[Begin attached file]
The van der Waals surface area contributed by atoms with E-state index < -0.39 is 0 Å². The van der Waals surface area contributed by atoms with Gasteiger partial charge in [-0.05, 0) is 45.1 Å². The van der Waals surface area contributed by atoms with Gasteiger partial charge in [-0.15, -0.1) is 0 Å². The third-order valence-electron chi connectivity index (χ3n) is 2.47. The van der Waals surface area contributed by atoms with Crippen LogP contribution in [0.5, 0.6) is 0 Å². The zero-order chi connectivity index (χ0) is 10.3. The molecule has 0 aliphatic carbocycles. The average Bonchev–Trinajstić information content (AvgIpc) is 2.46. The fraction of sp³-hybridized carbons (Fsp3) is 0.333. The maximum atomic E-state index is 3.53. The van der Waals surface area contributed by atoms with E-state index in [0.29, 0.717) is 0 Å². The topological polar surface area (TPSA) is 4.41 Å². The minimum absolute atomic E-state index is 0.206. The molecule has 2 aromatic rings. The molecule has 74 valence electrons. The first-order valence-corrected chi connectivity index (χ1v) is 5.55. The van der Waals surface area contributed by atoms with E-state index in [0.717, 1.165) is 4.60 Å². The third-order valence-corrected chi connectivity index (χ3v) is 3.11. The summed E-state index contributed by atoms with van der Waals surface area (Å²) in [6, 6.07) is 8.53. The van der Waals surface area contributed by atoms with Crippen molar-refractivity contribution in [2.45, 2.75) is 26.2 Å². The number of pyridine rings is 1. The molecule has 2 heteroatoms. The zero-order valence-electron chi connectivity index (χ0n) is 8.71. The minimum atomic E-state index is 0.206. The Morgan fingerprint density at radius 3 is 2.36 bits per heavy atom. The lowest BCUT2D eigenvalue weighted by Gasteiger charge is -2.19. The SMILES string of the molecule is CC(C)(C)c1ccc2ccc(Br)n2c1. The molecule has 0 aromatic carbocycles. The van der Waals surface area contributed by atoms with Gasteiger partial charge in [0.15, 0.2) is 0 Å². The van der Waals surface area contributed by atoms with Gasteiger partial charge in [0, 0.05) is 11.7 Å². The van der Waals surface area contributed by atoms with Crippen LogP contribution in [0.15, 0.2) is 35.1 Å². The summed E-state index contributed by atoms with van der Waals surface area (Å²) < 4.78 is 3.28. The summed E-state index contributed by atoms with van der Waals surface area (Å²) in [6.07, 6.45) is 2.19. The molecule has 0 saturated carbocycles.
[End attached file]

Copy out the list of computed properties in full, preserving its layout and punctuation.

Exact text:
The van der Waals surface area contributed by atoms with E-state index < -0.39 is 0 Å². The van der Waals surface area contributed by atoms with Gasteiger partial charge in [-0.05, 0) is 45.1 Å². The van der Waals surface area contributed by atoms with Gasteiger partial charge in [-0.15, -0.1) is 0 Å². The third-order valence-electron chi connectivity index (χ3n) is 2.47. The van der Waals surface area contributed by atoms with Crippen LogP contribution in [0.5, 0.6) is 0 Å². The zero-order chi connectivity index (χ0) is 10.3. The molecule has 0 aliphatic carbocycles. The average Bonchev–Trinajstić information content (AvgIpc) is 2.46. The fraction of sp³-hybridized carbons (Fsp3) is 0.333. The maximum atomic E-state index is 3.53. The van der Waals surface area contributed by atoms with E-state index in [0.29, 0.717) is 0 Å². The topological polar surface area (TPSA) is 4.41 Å². The minimum absolute atomic E-state index is 0.206. The molecule has 2 aromatic rings. The molecule has 74 valence electrons. The first-order valence-corrected chi connectivity index (χ1v) is 5.55. The van der Waals surface area contributed by atoms with E-state index in [0.717, 1.165) is 4.60 Å². The third-order valence-corrected chi connectivity index (χ3v) is 3.11. The summed E-state index contributed by atoms with van der Waals surface area (Å²) in [6, 6.07) is 8.53. The van der Waals surface area contributed by atoms with Crippen molar-refractivity contribution in [2.45, 2.75) is 26.2 Å². The number of pyridine rings is 1. The molecule has 2 heteroatoms. The zero-order valence-electron chi connectivity index (χ0n) is 8.71. The minimum atomic E-state index is 0.206. The Morgan fingerprint density at radius 3 is 2.36 bits per heavy atom. The lowest BCUT2D eigenvalue weighted by Gasteiger charge is -2.19. The SMILES string of the molecule is CC(C)(C)c1ccc2ccc(Br)n2c1. The molecule has 0 aromatic carbocycles. The van der Waals surface area contributed by atoms with Gasteiger partial charge in [0.15, 0.2) is 0 Å². The van der Waals surface area contributed by atoms with Gasteiger partial charge in [0, 0.05) is 11.7 Å². The van der Waals surface area contributed by atoms with Crippen LogP contribution in [0.15, 0.2) is 35.1 Å². The summed E-state index contributed by atoms with van der Waals surface area (Å²) < 4.78 is 3.28. The summed E-state index contributed by atoms with van der Waals surface area (Å²) in [6.07, 6.45) is 2.19. The molecule has 0 saturated carbocycles.